Last year when I noticed that I had gained enough weight to push me up two dress sizes, the thing that was most devastating was how much it affected my self esteem. In the space of about two minutes I had gone from being totally content with the soft state of my body to disgusted at myself for letting it change in such a short space of time and focussed solely on weight loss.
Despite my war cries about body positivity and loving all your curves, edges and squiggles, I had accidentally become attached to the idea of my ideal weight. It made me put on my Carrie-Bradshaw’s-overused-rhetorical-question hat and ask… why is it so hard to love yourself?
If one of my friends were to say something disparaging about their body I would be quick to counter with enough compliments to boost their self esteem back up to capacity, but for some reason I wasn’t capable of extending this same courtesy to myself. After researching various workout options that promised to burn my fat and deliver a thigh gap to my jiggly legs I had a realisation…
My weight gain wasn’t the problem.
It wasn’t something that needed a crash diet or dangerous workout routine to eradicate.
The weight I had gained was a symptom of my lifestyle – or more importantly, the negative aspects of my lifestyle that I had let get out of control.
It turns out that if you drop most of the exercise from your life and still continue to eat the same old crap you’re going to gain some weight. It is how your body works. I might have blamed the change in my body on the mythical properties of my black jeans (which if I’m being honest, more closely resembled leggings than actual denim), but the fact of the matter was that I hadn’t broken a sweat in at least 3 months.
And that was my problem.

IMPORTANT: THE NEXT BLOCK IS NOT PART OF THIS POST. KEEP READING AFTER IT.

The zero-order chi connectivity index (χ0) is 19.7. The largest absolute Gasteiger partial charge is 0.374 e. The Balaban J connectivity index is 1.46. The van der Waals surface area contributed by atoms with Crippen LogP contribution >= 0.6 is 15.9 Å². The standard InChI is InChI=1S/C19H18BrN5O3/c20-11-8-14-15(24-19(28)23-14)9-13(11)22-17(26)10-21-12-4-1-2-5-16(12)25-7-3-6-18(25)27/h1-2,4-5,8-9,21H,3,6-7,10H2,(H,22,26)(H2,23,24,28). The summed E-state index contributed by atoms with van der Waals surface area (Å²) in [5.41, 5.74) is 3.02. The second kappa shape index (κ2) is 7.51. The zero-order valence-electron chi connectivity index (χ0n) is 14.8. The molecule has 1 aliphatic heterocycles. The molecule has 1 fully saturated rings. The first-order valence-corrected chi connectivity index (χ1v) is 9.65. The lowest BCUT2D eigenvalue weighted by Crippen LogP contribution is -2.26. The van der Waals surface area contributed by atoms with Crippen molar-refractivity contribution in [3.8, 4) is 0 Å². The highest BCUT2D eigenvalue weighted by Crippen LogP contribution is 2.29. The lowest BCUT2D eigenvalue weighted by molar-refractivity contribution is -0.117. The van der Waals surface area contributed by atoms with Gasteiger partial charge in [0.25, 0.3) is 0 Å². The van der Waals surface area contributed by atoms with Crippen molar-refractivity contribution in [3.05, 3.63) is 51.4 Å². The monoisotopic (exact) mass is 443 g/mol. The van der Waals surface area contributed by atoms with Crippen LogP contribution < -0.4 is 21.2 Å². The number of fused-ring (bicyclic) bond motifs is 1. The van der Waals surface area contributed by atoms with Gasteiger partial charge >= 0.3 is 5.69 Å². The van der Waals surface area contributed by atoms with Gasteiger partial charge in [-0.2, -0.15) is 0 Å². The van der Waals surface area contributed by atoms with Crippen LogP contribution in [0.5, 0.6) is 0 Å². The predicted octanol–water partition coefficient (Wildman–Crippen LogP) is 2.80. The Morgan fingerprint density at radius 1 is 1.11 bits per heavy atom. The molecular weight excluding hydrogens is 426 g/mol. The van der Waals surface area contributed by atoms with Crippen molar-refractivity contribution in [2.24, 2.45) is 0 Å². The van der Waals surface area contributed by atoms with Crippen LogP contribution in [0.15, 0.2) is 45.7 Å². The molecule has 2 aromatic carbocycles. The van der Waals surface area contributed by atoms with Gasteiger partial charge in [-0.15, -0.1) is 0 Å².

I had seen myself naked. Hell, I had danced naked in front of a mirror (long story, alright?) and I wasn’t repulsed by the sight of my jiggling bits. So why should I suddenly feel bad about it?
I didn’t want to be fat shamed into exercising.
While weight gain might have been the instigator, I didn’t want it to be the only thing I was concerned about. To be honest, if my weight and body shape didn’t change at all but I was able carry my shopping home from the supermarket without stopping every couple of metres or run a short distance to make my train without struggling to breathe for the next hour then that would be just fine with me.
I realised it was time to change the conversation about weight loss.
The reality is that our weight will fluctuate throughout our lives and we need to stop fixating on the number on the scale.
My fitness goals for this year are just that – for fitness.
In broad terms, I want to get stronger, faster and more flexible.
To be more specific…
I want to be able to do at least 3 push ups.
To be able to run a lap around my local park without stopping.
I want to be able to comfortably touch my toes.
These goals might seem super easy, but for me and my current fitness levels it feels like a marathon.
It might seem like I’m taking baby steps, but rest assured these steps are steady. I’m starting to make changes that I should be able to maintain for the rest of my life.
Most importantly, I’m taking the focus off weight loss and removing it from my equation for happiness.
I’m working towards a stronger, fitter future.
Jiggly thighs or no jiggly thighs.
Note: Image is most definitely not of me, but is by photographer Matthew Kane